Emigration. Say it slowly along the West coast of Ireland or in the empty lands of lake and bracken in the centre and you'll hear the sough it makes in the air around you. Small wonder. The emigration of the Irish to North America was probably the greatest registered peacetime movement of a people. And a painful one. The songs may be lively, merry almost, but God, there's a pain in them.
From Tipperary and Clare and Donegal and Kerry and Mayo they went, for over a hundred years, non-stop. The light that comes up gold on the banks of the Suir in south Tipperary or the dark colour of the water at the little islands around Clew Bay or the shifting, changing shadows across the side of Ben Bulben in wild Sligo — these are the sights many of them took to this big and brave new world, a world had they but known it, of Iriquois and Apache, a world of Sioux and Blackfeet and Pawnee, a world of people with the same nativeness in common with themselves.
And those sights, those shifting dreams, were they all they took with them? For what else had they? Many had no shoes, few had money. They left high fields, looking back at their thin few cows standing ragged near hedgerows. They looked back to see the birds flittering, bewildered, around deserted eaves of Spring evening. They looked back to closed gates, closed to be opened by people who would never come back again.
And they looked forward to — what? To a voyage full of the unknown, to the pain that sinks deep in your gut when you have to leave the beloved through no fault of your own, to the homesickness that you know is going to get worse. And the awful thing about homesickness is that when the times get better the more sick for home you are. These people, this incredible green haemorrhage, left Ireland because their crops, their leaders, their lands and their souls deserted them. They boarded the aptly-named coffin ships and one in every four of them died before they saw the new landfall.
The thirteen songs on this album are about the members of that haemorrhage. They sound like happy songs, some of them. But there's pain there too, for all the verve of the Wolfe Tones.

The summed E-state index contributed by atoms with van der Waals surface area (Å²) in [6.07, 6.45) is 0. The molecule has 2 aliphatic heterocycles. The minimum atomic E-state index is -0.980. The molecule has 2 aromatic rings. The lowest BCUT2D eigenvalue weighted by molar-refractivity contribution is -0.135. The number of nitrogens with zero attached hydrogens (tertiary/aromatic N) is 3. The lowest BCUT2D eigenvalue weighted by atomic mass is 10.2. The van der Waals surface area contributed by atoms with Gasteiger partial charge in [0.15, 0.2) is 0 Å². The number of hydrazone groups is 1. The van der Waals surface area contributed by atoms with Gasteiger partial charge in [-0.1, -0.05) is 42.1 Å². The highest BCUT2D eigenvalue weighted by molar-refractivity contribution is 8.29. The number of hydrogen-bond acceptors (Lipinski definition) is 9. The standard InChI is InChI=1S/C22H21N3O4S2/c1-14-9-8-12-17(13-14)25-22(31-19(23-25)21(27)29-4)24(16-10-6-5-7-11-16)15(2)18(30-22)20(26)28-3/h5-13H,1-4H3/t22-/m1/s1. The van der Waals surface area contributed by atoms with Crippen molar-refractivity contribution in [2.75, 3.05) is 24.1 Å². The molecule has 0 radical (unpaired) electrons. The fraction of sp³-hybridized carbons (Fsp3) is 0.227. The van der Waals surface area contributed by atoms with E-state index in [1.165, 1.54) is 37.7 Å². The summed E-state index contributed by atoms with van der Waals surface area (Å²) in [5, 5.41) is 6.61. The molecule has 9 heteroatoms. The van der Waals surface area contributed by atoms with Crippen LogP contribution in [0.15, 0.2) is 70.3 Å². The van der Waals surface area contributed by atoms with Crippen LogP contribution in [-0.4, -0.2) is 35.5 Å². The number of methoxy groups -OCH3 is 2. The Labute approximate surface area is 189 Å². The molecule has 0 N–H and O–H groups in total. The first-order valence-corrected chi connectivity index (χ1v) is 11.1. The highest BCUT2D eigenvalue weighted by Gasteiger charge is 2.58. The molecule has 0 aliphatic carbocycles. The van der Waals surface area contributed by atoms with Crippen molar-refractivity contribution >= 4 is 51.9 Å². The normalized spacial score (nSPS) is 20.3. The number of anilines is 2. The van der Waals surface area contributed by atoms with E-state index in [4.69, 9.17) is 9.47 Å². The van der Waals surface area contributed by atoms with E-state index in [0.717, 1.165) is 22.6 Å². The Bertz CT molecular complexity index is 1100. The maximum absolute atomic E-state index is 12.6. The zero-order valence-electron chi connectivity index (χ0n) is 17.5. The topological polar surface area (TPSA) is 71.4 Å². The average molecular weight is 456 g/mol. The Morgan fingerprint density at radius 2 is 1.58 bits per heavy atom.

Listen to "Spancil Hill". Now there's a song for you. Do you know about the old Irish dream in which the poet meets his wondrous dream woman?
Actually the dream is responsible for the Irish poetic form called the "Ashling". "Spancil Hill" is a kind of an ashling. The poor man is dreaming of the things that happen and would
happen and could happen in his native place and there's a girl to go with the dream, like in all good dreams. But he's a long way from home, he's in California and though Malibu may be beautiful and Los Angeles may be lucrative Spancil Hill is where the blood still courses.
Listen to "Sweet Tralee" around where the small birds sing. Listen to "Paddy's Green Shamrock Shore", another home thought from abroad. Listen to the song that embodies the reason for the emigration, "The Great Hunger", the Potato Famine, rehearsed and replayed by generations of aching pens.
The hunger that came on the land with the potato famine of the 1840's can still be felt in the grass. Sometimes when you're walking in Ireland you'll find, in an ordinary field, that a great, inexplicable hunger comes over you. You'll talk about it later and the old people will look at you and say: "That's hungry grass you were walking on". Hungry grass? What about the people who left hungry?
In the days of the big travelling, the mass emigration, they left the land carrying nothing but their children . . . and their songs. The Wolfe Tones get hold of some of the angst, some of the desperation, in these songs. "Good-bye Mick and good-bye Pat and good-bye Kate and Mary" sounds happy and rollicking, but it only sounds that way. It is, after all, only a song.
They don't emigrate as much from Ireland now. Or if they do perhaps it's for different reasons. In the North, where too many people go on dying they leave to escape quick violent death. In the West those that were going have gone, those that are staying have no energy for going. In the South times are warmer and richer, even the Kingdom of Kerry wears its own crown of affluence. And in the East of the island they were always comfortable, anyway.